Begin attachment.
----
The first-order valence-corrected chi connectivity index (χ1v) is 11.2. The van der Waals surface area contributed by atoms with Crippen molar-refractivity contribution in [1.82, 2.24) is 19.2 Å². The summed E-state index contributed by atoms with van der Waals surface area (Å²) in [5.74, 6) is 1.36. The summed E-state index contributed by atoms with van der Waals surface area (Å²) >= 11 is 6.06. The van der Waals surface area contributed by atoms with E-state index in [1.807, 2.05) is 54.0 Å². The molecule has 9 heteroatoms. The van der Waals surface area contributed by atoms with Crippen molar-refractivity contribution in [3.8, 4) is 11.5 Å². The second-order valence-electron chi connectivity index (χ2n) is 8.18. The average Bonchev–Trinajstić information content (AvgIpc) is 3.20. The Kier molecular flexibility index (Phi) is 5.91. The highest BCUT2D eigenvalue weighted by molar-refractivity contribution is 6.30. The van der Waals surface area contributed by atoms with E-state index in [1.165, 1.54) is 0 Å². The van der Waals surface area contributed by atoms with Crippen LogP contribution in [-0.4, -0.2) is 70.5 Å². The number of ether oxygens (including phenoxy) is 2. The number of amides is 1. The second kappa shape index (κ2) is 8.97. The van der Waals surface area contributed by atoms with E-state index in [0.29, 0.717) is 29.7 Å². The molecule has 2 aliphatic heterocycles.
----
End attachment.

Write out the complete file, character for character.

The first-order valence-corrected chi connectivity index (χ1v) is 11.2. The van der Waals surface area contributed by atoms with Crippen molar-refractivity contribution in [1.82, 2.24) is 19.2 Å². The summed E-state index contributed by atoms with van der Waals surface area (Å²) in [5.74, 6) is 1.36. The summed E-state index contributed by atoms with van der Waals surface area (Å²) >= 11 is 6.06. The van der Waals surface area contributed by atoms with E-state index in [1.807, 2.05) is 54.0 Å². The molecule has 9 heteroatoms. The van der Waals surface area contributed by atoms with Crippen molar-refractivity contribution in [3.8, 4) is 11.5 Å². The second-order valence-electron chi connectivity index (χ2n) is 8.18. The average Bonchev–Trinajstić information content (AvgIpc) is 3.20. The Kier molecular flexibility index (Phi) is 5.91. The highest BCUT2D eigenvalue weighted by molar-refractivity contribution is 6.30. The van der Waals surface area contributed by atoms with E-state index in [1.165, 1.54) is 0 Å². The van der Waals surface area contributed by atoms with Crippen LogP contribution in [-0.4, -0.2) is 70.5 Å². The number of ether oxygens (including phenoxy) is 2. The number of amides is 1. The second kappa shape index (κ2) is 8.97. The van der Waals surface area contributed by atoms with E-state index in [0.29, 0.717) is 29.7 Å². The molecule has 2 aliphatic heterocycles.